White House Counterterrorism Adviser John Brennan appears to have become the point man for the administration's pushback against GOP criticism on national security. Following his criticism of Republicans on the Sunday shows this weekend, Brennan writes an op-ed for USA Today in which the former CIA official launches a number of critiques that almost sound like they come from civil libertarians and human-rights activists.
Brennan reiterates several key facts: Failed underwear bomber Umar Abdulmutallab was mirandized after he stopped talking; mirandizing does not interfere with intelligence collection; Jose Padilla and Saleh al-Mari did not cooperate while they were held in military custody; suspects in military custody are still provided with lawyers; and shoe bomber Richard Reid was mirandized moments after being apprehended. The handling of the failed underwear bombing was in accordance with standard practice going back to the prior administration.
Brennan also hits the GOP for acting as an unofficial branch of al-Qaeda's PR operation, minimizing their failures and inflating their successes:
Politically motivated criticism and unfounded fear-mongering only serve the goals of al-Qaeda. Terrorists are not 100-feet tall. Nor do they deserve the abject fear they seek to instill. They will, however, be dismantled and destroyed, by our military, our intelligence services and our law enforcement community. And the notion that America's counterterrorism professionals and America's system of justice are unable to handle these murderous miscreants is absurd.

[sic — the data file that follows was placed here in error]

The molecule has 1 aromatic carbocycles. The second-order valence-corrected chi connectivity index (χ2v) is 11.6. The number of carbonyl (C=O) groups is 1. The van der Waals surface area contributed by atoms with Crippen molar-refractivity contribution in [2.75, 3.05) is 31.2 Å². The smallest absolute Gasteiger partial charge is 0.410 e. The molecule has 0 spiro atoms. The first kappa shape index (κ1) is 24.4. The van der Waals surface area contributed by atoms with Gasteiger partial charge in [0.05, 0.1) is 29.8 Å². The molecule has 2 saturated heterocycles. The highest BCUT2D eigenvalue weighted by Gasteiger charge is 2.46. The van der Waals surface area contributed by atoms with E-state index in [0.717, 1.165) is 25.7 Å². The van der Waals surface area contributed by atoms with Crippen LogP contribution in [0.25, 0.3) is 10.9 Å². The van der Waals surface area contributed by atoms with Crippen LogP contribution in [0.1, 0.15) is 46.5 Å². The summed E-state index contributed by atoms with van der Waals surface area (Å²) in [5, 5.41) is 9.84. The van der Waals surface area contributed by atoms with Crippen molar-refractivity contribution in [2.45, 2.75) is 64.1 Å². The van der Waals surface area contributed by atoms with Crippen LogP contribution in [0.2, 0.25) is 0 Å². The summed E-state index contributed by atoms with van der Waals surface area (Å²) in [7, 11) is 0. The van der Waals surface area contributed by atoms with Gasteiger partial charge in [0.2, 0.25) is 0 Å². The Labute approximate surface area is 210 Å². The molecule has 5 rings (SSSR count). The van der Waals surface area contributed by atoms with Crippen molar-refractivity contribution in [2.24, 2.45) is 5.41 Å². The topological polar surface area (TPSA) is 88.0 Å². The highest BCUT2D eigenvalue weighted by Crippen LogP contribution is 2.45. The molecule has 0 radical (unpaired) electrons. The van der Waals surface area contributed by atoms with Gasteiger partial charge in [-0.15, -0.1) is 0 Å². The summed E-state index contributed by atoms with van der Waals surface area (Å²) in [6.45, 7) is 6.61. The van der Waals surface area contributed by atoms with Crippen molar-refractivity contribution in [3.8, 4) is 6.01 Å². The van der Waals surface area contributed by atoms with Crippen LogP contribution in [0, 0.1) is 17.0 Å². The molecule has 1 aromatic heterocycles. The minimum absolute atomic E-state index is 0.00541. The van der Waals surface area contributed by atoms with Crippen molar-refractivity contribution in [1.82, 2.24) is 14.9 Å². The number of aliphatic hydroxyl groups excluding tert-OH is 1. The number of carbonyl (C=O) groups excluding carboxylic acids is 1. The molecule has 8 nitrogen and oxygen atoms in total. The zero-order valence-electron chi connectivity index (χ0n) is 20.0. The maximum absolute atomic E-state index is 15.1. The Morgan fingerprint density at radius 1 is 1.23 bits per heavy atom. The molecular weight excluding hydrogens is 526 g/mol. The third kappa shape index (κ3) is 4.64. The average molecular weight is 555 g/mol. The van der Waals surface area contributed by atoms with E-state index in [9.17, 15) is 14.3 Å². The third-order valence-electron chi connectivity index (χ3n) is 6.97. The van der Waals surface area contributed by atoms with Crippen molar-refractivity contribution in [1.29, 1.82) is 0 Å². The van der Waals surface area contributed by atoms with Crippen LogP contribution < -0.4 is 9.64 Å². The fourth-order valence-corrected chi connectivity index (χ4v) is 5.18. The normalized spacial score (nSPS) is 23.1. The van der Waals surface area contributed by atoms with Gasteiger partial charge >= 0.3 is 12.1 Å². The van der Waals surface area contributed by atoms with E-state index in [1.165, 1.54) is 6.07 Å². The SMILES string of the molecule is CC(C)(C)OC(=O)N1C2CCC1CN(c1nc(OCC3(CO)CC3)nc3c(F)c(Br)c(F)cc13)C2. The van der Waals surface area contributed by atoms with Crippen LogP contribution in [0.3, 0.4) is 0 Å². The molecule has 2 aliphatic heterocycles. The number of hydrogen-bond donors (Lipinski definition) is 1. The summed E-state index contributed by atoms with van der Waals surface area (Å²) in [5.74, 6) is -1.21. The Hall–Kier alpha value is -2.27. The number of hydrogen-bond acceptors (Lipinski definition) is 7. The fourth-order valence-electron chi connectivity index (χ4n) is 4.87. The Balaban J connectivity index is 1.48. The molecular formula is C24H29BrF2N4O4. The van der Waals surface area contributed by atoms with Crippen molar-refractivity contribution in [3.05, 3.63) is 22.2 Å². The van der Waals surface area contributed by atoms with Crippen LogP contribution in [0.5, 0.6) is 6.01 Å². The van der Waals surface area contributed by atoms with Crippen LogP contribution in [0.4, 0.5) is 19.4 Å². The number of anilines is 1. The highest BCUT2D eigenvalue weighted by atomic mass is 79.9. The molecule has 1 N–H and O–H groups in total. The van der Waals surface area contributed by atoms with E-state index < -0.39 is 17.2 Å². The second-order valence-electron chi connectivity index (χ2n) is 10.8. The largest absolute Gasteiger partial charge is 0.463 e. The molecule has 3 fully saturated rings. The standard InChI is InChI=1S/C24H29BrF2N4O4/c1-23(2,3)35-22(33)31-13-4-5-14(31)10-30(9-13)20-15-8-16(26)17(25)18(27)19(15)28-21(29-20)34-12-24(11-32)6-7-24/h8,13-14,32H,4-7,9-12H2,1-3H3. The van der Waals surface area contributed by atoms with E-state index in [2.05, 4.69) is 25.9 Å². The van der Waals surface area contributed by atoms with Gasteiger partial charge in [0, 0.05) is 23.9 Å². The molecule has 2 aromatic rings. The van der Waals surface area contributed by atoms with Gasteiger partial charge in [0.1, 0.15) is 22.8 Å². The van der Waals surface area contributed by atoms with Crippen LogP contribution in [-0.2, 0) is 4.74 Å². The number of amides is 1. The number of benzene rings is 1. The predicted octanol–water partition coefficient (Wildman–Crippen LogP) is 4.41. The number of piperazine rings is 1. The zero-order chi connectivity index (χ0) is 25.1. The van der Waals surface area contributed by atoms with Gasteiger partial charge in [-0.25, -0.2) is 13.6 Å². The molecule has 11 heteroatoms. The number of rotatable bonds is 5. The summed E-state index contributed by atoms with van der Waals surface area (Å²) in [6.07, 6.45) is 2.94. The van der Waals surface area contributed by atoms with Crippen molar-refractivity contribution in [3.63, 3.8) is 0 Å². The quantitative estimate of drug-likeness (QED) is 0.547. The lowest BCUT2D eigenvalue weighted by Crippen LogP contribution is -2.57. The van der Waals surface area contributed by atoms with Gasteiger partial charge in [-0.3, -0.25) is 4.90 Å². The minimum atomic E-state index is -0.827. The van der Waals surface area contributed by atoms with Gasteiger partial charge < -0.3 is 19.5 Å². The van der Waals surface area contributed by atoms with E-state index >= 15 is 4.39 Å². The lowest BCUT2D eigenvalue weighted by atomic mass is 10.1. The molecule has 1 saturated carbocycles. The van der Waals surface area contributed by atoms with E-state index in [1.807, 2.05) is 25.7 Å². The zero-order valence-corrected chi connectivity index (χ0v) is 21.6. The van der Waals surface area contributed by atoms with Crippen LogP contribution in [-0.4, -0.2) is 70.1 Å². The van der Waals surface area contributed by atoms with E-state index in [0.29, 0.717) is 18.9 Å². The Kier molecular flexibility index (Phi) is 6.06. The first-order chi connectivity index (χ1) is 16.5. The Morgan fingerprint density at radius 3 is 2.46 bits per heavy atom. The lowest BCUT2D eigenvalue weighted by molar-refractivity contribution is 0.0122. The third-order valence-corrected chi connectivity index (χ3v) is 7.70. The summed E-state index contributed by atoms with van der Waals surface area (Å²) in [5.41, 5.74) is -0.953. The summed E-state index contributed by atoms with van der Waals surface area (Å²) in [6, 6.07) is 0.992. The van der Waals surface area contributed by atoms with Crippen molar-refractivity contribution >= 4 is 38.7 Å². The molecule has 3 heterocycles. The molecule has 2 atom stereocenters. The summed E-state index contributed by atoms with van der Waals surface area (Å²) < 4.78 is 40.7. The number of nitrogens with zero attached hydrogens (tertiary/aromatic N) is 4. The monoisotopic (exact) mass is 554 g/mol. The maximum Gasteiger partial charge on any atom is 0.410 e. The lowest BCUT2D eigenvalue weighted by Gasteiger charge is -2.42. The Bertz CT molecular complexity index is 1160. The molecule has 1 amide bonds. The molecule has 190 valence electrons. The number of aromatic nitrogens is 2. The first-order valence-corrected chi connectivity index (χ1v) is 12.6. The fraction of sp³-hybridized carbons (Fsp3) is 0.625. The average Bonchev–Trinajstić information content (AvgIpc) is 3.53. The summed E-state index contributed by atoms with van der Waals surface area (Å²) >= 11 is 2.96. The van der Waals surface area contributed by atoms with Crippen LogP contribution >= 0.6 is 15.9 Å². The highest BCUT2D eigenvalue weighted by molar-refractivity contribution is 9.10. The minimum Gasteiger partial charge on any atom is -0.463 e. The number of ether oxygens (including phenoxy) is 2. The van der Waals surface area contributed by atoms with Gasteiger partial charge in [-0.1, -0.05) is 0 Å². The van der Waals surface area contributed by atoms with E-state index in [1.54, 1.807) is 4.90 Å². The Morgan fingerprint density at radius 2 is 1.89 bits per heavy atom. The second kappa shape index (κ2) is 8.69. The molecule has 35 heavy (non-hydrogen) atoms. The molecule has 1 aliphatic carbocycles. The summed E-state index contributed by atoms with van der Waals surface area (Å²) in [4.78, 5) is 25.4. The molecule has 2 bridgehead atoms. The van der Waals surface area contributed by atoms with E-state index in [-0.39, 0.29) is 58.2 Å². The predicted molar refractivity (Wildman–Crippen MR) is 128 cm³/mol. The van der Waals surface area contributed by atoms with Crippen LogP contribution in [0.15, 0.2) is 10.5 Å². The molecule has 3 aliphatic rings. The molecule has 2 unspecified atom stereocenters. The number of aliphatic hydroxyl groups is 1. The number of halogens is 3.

The point of trying terrorists in civilian courts instead of military commissions is that civilian courts diminish the political symbolism of their actions -- treating them as criminals highlights the hypocrisy of murderers posing as the devout. Treating terrorists not captured on the battlefield like "enemy combatants" elevates them to the level of soldiers. It implies a parity with American servicemembers, and a right to the use of force against innocent people where there is none. Treating terrorists like warriors gives them power, while treating them like criminals takes it away. The reasons for trying terrorism cases in civilian court should be obvious.
Which is what makes this point from Brennan so remarkable:
Cries to try terrorists only in military courts lack foundation. There have been three convictions of terrorists in the military tribunal system since 9/11, and hundreds in the criminal justice system — including high-profile terrorists such as Reid and 9/11 plotter Zacarius Moussaoui.
The administration has never made this key point, which is one groups like the ACLU and Human Rights Watch have been making forever. The military commissions are ineffective, which calls into question why they're being used at all. The reason you haven't seen this argument from the administration is that it muddles the argument for reviving the military commissions in the first place.
The public discourse on terrorism has been so distorted though, that the White House can rely on the mainstream press to avoid even questioning the underlying premise of trying suspected terrorists in military courts. It's just taken as a given, even though it's a radical departure from precedent that even former Bush lawyers have warned may be unconstitutional. How is it not "serving the goals of al-Qaeda" to abandon the Constitution and the rule of law in the name of national security?
So maybe Brennan should ask his boss, "Why are we using these again?"
-- A. Serwer